Dr. Groothuis speaks at the Christian Thought Colloquium
- Jessica Henthorne
- Nov 18, 2011
On Tuesday, November 15, 2011 Dr. Doug Groothuis spoke at the Christian Thought Colloquium on the topic “Roots and Fruits: The Intellectual Influences that Shaped my Christian Calling.” This lecture series is sponsored by the Division of Christian Thought, which includes the departments of Theology, Philosophy of Religion, and Church History.
Dr. Groothuis first shared three aspects about the Christian calling and recommended Os Guinness's book, The Call. The first aspect of discovering one's calling is the need to evaluate what ought to be done for the Mission of God, asking the question, "What are the needs of the world?" The second aspect of discovering one's calling is knowing what they do well. There are many things that need to be done, but that doesn't mean you should be the one to do them. The final aspect of calling is doing something that gives one deep joy. At the end of a day of work, there is a great sense of accomplishment. Dr. Groothuis has discovered his own calling is to defend and apply Christianity as objectively true, rationally compelling, and pertinent to all of life. He does this through his gifts of teaching, preaching, and writing.
Dr. Groothuis shared about five people who have influenced his own calling. The first person was Sören Kierkegaard. He first read Kierkegaard in college, during a time in his life when he was very hostile to Christianity. Kierkegaard's book, The Sickness Unto Death, was an exegesis of sin and despair and caused him to examine his own soul. The other book of Kierkegaard’s, Purity of Heart is to Will One Thing, he read as a young Christian. This book solidified his calling as a Christian thinker and challenged him to dedicate himself fully to Christ. Although, Dr. Groothuis does not agree with all of Kierkegaard’s writings, he finds them to be masterful in psychological apologetics.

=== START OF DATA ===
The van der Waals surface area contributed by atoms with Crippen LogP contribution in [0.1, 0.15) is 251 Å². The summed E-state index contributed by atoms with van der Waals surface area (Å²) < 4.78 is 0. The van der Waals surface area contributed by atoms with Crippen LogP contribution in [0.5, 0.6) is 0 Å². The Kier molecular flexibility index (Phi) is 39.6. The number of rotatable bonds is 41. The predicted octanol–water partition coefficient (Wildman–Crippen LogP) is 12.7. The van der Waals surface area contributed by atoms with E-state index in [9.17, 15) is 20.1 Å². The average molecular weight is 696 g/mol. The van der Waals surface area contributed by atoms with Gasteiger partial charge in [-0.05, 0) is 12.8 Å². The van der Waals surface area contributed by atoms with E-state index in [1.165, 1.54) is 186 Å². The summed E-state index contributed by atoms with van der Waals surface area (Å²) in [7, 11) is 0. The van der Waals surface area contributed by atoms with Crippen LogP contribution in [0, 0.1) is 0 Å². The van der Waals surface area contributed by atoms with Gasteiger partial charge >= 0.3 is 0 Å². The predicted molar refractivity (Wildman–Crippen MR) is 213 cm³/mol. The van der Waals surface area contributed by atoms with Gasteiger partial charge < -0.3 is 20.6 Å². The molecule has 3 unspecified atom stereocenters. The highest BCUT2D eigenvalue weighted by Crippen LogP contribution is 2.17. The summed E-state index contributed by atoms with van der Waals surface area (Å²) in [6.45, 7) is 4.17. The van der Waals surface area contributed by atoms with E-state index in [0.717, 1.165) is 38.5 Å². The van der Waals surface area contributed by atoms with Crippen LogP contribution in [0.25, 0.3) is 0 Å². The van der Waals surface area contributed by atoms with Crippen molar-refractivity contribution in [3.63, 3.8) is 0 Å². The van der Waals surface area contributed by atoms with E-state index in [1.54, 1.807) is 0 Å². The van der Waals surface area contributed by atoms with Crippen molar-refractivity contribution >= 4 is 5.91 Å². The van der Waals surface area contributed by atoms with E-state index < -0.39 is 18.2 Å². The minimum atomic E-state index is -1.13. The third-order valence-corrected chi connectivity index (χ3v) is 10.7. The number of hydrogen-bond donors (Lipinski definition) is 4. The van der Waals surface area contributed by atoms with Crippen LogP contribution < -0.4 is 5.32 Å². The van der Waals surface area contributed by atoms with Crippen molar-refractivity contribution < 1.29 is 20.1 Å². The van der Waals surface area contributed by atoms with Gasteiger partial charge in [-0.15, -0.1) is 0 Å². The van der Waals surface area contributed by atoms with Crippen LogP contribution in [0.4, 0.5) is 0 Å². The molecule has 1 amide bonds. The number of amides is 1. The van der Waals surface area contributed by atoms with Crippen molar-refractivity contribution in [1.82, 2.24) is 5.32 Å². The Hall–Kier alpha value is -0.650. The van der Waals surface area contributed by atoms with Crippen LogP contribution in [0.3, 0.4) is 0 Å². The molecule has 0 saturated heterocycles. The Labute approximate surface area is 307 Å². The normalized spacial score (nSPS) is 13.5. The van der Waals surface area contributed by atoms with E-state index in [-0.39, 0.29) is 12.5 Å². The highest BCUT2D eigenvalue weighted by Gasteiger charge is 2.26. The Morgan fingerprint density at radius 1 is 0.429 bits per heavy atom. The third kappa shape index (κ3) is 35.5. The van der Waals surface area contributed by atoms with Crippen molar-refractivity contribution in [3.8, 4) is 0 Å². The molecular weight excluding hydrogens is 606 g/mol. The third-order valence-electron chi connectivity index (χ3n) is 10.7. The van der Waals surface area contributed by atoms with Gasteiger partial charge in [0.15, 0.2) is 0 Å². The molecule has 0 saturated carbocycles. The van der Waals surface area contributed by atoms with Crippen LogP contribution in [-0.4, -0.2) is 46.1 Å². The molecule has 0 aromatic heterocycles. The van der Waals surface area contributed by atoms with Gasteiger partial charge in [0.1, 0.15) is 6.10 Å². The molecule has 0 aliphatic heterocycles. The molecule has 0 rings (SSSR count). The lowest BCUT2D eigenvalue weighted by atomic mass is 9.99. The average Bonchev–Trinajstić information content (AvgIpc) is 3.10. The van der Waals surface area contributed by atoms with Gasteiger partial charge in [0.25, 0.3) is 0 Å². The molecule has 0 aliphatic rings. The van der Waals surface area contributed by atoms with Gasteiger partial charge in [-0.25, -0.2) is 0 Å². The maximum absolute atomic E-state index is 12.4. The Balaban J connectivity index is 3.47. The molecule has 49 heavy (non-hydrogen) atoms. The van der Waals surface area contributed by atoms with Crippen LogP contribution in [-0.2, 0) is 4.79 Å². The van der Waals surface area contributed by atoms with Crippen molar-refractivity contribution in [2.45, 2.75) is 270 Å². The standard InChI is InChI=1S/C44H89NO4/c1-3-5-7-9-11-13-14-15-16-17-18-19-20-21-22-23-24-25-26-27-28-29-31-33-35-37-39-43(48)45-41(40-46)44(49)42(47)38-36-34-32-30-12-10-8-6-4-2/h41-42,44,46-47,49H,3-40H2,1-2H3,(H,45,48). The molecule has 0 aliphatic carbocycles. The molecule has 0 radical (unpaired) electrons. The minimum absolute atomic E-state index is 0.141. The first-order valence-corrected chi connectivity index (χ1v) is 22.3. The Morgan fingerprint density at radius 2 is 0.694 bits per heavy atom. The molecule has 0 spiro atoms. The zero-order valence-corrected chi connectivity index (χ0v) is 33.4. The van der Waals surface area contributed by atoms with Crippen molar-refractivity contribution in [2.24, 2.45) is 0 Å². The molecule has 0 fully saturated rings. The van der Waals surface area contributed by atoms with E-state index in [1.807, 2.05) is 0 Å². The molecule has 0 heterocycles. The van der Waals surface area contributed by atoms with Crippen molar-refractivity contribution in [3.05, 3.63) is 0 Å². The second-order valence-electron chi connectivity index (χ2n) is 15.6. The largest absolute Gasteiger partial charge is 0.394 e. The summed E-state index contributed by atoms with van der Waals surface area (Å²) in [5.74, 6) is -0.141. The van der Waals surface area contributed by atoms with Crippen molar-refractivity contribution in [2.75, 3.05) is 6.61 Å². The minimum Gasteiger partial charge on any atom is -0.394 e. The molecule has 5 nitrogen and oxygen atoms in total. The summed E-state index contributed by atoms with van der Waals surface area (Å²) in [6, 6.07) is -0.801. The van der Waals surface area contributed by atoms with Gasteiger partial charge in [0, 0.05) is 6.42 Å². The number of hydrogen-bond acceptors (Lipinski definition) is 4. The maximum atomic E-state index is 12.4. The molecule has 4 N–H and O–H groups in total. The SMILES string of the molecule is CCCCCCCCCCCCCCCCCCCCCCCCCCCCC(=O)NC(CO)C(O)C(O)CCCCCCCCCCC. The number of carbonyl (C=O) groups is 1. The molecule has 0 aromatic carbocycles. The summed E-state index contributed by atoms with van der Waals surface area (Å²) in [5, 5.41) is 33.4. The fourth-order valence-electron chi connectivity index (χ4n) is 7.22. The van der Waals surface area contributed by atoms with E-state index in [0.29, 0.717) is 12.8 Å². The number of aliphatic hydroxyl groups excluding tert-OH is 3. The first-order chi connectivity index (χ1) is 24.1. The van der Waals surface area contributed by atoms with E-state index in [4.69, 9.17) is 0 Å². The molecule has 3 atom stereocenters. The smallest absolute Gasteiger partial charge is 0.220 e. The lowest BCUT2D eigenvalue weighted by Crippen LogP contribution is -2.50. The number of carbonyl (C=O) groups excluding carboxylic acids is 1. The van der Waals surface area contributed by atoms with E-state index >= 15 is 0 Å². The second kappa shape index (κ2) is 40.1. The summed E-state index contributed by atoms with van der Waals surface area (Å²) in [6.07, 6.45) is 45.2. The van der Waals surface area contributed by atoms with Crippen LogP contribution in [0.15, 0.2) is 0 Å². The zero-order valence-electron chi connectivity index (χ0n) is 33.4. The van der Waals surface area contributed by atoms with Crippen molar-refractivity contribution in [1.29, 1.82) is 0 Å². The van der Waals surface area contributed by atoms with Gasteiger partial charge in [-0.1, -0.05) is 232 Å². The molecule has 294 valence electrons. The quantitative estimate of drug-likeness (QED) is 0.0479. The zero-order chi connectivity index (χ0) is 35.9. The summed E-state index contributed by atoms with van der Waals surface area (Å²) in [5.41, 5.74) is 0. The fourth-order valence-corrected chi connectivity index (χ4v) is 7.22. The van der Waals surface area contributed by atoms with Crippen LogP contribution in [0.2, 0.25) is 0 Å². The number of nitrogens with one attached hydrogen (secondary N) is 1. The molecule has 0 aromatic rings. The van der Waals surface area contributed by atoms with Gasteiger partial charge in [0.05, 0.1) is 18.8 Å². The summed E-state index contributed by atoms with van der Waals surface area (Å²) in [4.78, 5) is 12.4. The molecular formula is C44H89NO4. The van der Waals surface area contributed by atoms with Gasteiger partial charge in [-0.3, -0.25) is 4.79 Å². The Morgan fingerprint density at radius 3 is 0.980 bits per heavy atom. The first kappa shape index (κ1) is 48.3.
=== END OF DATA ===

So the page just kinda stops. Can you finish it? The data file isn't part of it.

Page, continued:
The second person that influenced Dr. Groothuis was Francis A. Schaeffer and his book The God Who is There. He discovered this book a few months after he became a Christian and it opened up the world of thought, culture, and history to him as a Christian. It helped him understand how to live the Christian life as an intellectual and challenged him to explore his intellectual curiosity without fear.
The third person who influenced Dr. Groothuis is Blaise Pascal's Pensées. He found Pascal to be a brilliant analyst and insightful about the foibles of the human condition. Pascal's view, that humanity is great by virtue of being made in God's image, yet terrible because of the fall, has been something Dr. Groothuis has utilized in many of his writings and ministry. Groothuis has also found Pascal’s understanding of diversion profound. Human beings by themselves cannot cure their mortality, cannot satisfy themselves, yet we try to deny that through diversion tactics. He refers to this viewpoint of Pascal in his book, The Soul in Cyberspace.
The fourth person that influenced him was Os Guinness and his books, The Dust of Death, The American Hour and The Case for Civility. He found that Os Guinness is a matchless orator and statesman for Christ. He began reading Guinness years ago, the first one being Dust of Death. Guinness wrote about similar topics as Schaeffer did took the topics to a deeper, more philosophical level.
The final person of influence and most important in Dr. Groothuis's life is his wife, Rebecca Merril Groothuis. Rebecca has prodded him to write Unmasking the New Age, and helped him to edit that book and many others. She is a great contributor to his writing and is a gifted editor, with an eye for truth, logic, and style. She also challenged him, over a period of time, to develop his views of women in the Kingdom of God. Rebecca wrote two books on this topic, Women Caught in the Conflict and Good News for Women.
You can listen to the whole talk here.